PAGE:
Due to COVID-19 changing the way we live, working from home is suddenly the new normal.
Many taxpayers have set-up an office space in their homes and wonder what expenses they can claim and if claiming home office expenses will impact their entitlement to the main residence exemption.
Home office expenses broadly fall into the following two categories:
- Occupancy costs – relating to ownership or use of a home. These include rent, mortgage interest, rates and taxes and insurance.
- Running costs – relating to the use of facilities within the home. These include electricity, gas, depreciation on office furniture and cleaning costs.
Deductions for home office expenses may be available under s8-1 and Division 40 of the Income Tax Assessment Act (ITAA 1997). When determining what home office expenses you are entitled to claim, it is important to draw the distinction between using your home as a place of business or working from home as a matter of convenience.
Taxpayers who use their home as a place of business are entitled to claim both occupancy and running costs to the extent they relate to their income producing activity. Whilst taxpayers who work from home as a matter of convenience are only entitled to claim running costs.
It is important to be aware that claiming occupancy costs can affect your entitlement to the main residence exemption. Under Section 118-190 of the ITAA 1997, when the main residence disposed of was used for the purpose of gaining or producing assessable income during the period of ownership, you may only be entitled to a partial exemption from capital gains tax. Whilst solely claiming running costs will not affect your entitlement to the main residence exemption.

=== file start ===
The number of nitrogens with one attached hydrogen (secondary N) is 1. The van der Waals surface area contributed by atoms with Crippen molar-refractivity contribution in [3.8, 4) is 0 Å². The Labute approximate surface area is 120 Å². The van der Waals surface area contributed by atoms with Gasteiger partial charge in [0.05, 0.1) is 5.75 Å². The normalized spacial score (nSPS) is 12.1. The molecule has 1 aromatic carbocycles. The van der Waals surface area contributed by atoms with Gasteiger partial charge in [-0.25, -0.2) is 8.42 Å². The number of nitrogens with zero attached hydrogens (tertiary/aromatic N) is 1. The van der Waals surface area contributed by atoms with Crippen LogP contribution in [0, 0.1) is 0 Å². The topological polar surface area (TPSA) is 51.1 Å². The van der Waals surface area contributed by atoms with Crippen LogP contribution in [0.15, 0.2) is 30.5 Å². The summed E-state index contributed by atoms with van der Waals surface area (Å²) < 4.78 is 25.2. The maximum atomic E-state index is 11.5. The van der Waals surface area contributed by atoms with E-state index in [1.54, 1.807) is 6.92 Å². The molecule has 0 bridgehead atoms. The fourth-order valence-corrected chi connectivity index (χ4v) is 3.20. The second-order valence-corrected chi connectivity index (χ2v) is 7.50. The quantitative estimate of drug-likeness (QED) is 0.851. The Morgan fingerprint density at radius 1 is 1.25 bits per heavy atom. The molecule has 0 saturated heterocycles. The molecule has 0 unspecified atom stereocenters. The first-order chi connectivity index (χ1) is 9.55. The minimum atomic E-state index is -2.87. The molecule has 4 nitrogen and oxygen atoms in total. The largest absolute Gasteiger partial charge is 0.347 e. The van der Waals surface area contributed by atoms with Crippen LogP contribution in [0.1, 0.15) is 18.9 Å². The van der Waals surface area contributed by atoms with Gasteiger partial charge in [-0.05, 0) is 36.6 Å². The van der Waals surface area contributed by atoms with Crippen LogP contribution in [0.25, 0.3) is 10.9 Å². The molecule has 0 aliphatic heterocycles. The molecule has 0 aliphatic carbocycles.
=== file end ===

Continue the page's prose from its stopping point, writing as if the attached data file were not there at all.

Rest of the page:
Taxpayers can calculate their deduction for running costs using one of the following methods:
- Actual cost method – based on actual costs you incur as a result of working from home. There is no requirement to have a dedicated area in your house set-up as your home office to use this method, however expenses must be apportioned accordingly and you can only claim the additional running expenses.
- Fixed rate method – you are entitled to a deduction of 52 cents for each hour you work from home. You must have a dedicated area in your house set-up as your home office to use this method.
- Shortcut method – introduced in response to COVID-19 and only available from 1 March 2020 to 31 December 2020. Under this method you can claim a deduction of 80 cents for each hour you work from home. There is no requirement to have a dedicated area in your house set-up as your home office to use this method.
Whilst the shortcut method offers a higher rate of 80c/hour in comparison to 52c/hour using the fixed rate method, the shortcut method covers additional expenses that cannot be claimed as a separate tax deduction. These include phone and internet usage, computer consumables, stationery, and depreciation on computers. Accordingly, you may be able to claim a larger deduction using the lower 52c/hour rate, which allows you to also claim the business portion of these additional expenses.
Regardless of the method you are using it is important to keep records of the expenses incurred and hours worked from home.
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